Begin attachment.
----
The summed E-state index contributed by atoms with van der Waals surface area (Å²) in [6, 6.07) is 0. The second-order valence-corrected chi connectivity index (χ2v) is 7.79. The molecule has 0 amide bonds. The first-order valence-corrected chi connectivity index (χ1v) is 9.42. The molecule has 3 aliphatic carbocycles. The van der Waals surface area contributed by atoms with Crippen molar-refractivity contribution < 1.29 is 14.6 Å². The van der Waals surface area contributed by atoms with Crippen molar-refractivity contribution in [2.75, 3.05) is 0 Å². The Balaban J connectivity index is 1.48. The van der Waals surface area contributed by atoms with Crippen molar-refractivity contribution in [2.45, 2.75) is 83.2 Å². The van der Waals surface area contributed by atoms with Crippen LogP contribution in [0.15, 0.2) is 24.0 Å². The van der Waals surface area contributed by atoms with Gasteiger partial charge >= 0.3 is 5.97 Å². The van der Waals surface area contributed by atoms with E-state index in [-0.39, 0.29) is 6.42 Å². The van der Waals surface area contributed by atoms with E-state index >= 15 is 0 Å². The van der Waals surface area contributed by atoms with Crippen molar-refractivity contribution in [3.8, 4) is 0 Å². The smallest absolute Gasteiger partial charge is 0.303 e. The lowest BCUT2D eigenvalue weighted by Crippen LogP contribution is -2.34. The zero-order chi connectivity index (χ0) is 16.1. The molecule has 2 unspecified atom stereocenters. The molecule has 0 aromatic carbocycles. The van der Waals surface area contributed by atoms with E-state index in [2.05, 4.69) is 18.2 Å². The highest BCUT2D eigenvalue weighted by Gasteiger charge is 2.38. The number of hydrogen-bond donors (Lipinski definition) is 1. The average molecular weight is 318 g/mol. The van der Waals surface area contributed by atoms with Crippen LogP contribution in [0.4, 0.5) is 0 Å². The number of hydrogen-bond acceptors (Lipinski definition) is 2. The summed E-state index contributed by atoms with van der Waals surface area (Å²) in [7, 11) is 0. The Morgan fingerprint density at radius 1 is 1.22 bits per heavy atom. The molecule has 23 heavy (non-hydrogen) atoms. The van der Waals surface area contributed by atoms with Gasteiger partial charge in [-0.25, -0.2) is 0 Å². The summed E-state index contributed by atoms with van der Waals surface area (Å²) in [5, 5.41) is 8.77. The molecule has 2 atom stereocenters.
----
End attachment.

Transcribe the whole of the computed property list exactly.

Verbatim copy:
The summed E-state index contributed by atoms with van der Waals surface area (Å²) in [6, 6.07) is 0. The second-order valence-corrected chi connectivity index (χ2v) is 7.79. The molecule has 0 amide bonds. The first-order valence-corrected chi connectivity index (χ1v) is 9.42. The molecule has 3 aliphatic carbocycles. The van der Waals surface area contributed by atoms with Crippen molar-refractivity contribution < 1.29 is 14.6 Å². The van der Waals surface area contributed by atoms with Crippen molar-refractivity contribution in [2.75, 3.05) is 0 Å². The Balaban J connectivity index is 1.48. The van der Waals surface area contributed by atoms with Crippen molar-refractivity contribution in [2.45, 2.75) is 83.2 Å². The van der Waals surface area contributed by atoms with Crippen LogP contribution in [0.15, 0.2) is 24.0 Å². The van der Waals surface area contributed by atoms with Gasteiger partial charge >= 0.3 is 5.97 Å². The van der Waals surface area contributed by atoms with E-state index in [-0.39, 0.29) is 6.42 Å². The van der Waals surface area contributed by atoms with E-state index >= 15 is 0 Å². The van der Waals surface area contributed by atoms with Crippen molar-refractivity contribution in [3.8, 4) is 0 Å². The smallest absolute Gasteiger partial charge is 0.303 e. The lowest BCUT2D eigenvalue weighted by Crippen LogP contribution is -2.34. The zero-order chi connectivity index (χ0) is 16.1. The molecule has 2 unspecified atom stereocenters. The molecule has 0 aromatic carbocycles. The van der Waals surface area contributed by atoms with E-state index in [2.05, 4.69) is 18.2 Å². The highest BCUT2D eigenvalue weighted by Gasteiger charge is 2.38. The number of hydrogen-bond donors (Lipinski definition) is 1. The average molecular weight is 318 g/mol. The van der Waals surface area contributed by atoms with Crippen LogP contribution in [0.4, 0.5) is 0 Å². The number of hydrogen-bond acceptors (Lipinski definition) is 2. The summed E-state index contributed by atoms with van der Waals surface area (Å²) in [7, 11) is 0. The Morgan fingerprint density at radius 1 is 1.22 bits per heavy atom. The molecule has 23 heavy (non-hydrogen) atoms. The van der Waals surface area contributed by atoms with Gasteiger partial charge in [-0.25, -0.2) is 0 Å². The summed E-state index contributed by atoms with van der Waals surface area (Å²) in [5, 5.41) is 8.77. The molecule has 2 atom stereocenters.